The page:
So, this is why we use ground scales that a significantly smaller than the miniatures scale .. it just makes the game more playable.  It’s worth noting that in small skirmish games that involve only infantry and are played at larger scales like 15mm, 20mm, or 28mm quite often they are played at a ground scale that is equal or very close to the miniatures scale.  In armor games, especially modern armor where vehicle speeds are high and gun ranges are very long this is simply not an option.

©Allen Rockwell, GameCraft Miniatures 2014

Thunder Run 2003 – The Final Big Game

Had a great game tonight with 6 players, 3 per side. In the end, the Iraqis made a hell of an effort and eventually lost but they took out a lot of American armor in the mean time. The Americans ended the game with 2 M1A1 Abrams and 3 M2 Bradleys remaining. I think the Republican Guard would probably consider that a pretty good day against the Americans.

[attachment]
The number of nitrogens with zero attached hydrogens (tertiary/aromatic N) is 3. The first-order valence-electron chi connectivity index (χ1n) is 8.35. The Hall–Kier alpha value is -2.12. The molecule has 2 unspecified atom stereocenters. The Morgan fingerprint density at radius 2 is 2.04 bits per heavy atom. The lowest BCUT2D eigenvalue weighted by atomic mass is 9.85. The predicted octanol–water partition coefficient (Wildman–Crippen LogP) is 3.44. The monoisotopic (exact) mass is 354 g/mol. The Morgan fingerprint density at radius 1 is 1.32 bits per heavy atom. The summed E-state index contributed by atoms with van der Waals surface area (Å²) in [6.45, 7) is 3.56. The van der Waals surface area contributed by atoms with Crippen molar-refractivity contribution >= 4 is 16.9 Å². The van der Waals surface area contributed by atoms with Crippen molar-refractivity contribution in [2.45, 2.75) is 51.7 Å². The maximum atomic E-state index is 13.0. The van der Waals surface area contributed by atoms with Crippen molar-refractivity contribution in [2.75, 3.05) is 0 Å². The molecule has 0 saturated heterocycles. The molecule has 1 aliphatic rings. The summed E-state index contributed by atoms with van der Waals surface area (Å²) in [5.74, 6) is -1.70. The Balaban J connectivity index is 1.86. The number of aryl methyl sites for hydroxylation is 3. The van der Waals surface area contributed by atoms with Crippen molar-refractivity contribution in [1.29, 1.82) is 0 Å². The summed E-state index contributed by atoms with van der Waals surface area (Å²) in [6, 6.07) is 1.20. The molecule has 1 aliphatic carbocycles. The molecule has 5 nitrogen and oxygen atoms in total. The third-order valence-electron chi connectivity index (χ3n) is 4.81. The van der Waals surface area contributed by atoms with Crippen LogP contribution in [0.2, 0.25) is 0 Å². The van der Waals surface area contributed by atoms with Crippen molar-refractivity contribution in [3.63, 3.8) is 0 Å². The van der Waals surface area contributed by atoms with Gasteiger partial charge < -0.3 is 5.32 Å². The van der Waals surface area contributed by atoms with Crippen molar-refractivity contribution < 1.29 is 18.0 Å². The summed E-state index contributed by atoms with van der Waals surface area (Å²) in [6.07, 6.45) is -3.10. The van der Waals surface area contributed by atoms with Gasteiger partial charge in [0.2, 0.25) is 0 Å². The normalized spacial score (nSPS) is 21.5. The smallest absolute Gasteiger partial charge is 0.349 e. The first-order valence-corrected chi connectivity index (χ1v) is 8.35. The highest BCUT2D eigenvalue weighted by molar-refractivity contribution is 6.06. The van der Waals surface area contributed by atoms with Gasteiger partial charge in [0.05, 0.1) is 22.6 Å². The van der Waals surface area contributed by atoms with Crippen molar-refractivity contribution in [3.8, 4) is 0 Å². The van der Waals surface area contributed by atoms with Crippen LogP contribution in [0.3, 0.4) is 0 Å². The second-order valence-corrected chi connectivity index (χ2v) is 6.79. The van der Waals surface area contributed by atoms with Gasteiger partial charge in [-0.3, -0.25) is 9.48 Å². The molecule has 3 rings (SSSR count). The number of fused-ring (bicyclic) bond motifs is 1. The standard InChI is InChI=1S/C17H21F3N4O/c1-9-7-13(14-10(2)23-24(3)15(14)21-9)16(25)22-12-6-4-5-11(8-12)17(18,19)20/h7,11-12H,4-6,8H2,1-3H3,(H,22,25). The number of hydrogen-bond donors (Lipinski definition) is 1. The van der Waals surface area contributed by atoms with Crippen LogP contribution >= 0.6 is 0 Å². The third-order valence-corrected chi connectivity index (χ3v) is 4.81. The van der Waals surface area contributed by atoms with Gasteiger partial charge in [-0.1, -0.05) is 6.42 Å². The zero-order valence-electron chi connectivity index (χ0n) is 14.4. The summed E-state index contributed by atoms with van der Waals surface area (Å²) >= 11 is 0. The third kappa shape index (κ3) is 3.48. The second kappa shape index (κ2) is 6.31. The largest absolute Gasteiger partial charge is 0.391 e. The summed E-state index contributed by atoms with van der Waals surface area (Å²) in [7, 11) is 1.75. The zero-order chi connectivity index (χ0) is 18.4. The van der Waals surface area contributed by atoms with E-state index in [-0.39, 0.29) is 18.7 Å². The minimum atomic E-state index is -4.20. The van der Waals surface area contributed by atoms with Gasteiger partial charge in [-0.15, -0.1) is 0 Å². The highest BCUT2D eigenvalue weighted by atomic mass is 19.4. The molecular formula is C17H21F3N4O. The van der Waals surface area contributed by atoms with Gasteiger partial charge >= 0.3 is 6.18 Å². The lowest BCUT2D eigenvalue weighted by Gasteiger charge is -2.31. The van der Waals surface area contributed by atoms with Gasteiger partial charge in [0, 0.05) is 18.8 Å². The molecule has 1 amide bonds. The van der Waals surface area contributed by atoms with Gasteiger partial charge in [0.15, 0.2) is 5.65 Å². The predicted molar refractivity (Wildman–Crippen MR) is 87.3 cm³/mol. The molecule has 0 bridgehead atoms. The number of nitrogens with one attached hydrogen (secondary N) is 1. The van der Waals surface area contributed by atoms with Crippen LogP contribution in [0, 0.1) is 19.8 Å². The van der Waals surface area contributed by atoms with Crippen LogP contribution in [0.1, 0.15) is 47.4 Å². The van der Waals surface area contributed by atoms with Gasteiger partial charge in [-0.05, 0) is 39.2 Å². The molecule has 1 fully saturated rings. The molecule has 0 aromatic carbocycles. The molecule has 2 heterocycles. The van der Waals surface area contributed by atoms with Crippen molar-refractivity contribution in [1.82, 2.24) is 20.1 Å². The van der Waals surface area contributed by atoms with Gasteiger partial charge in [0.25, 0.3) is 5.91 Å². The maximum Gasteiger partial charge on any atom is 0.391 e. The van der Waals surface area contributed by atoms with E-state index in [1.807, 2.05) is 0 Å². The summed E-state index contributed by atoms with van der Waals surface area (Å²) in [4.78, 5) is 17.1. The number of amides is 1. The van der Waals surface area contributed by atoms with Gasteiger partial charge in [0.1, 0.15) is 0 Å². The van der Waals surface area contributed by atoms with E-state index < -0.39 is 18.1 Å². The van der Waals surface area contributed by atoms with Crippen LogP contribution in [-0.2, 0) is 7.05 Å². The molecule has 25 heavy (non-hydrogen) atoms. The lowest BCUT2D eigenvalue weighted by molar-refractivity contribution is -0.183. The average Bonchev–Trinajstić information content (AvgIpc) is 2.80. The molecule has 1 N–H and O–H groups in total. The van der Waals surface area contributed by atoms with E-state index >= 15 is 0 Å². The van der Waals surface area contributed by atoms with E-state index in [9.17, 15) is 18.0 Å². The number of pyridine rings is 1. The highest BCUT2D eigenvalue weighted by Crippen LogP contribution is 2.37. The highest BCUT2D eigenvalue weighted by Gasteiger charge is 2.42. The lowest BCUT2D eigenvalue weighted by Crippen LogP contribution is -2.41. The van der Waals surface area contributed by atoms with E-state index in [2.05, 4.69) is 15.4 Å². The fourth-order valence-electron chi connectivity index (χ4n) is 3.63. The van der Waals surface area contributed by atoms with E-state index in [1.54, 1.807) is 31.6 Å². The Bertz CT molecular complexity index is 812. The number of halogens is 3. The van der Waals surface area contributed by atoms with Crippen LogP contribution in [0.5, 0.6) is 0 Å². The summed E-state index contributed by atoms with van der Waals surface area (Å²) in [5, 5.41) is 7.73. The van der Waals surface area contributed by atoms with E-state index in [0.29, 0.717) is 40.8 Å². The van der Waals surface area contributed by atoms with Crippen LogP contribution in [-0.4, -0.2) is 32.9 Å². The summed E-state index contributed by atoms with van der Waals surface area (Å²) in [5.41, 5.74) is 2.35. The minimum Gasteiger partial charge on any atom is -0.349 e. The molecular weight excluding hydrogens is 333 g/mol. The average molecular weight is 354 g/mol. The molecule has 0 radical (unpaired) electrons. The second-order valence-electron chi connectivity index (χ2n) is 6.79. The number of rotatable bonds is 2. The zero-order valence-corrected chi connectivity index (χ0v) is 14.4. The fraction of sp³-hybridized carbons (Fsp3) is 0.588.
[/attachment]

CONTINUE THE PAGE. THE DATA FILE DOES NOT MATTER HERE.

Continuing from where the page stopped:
Playtesting TAC II

Did a little playtesting of TAC II tonight. I had a small area so I doubled all distances. Game lasted just 7 turns and the US won the battle with 4 M2 Bradleys left at the end of the battle. The forces at the beginning wer 10 BMP-2s VS 9 M-2 Bradleys.

Modern Micro Armor Rules from Proving Ground Games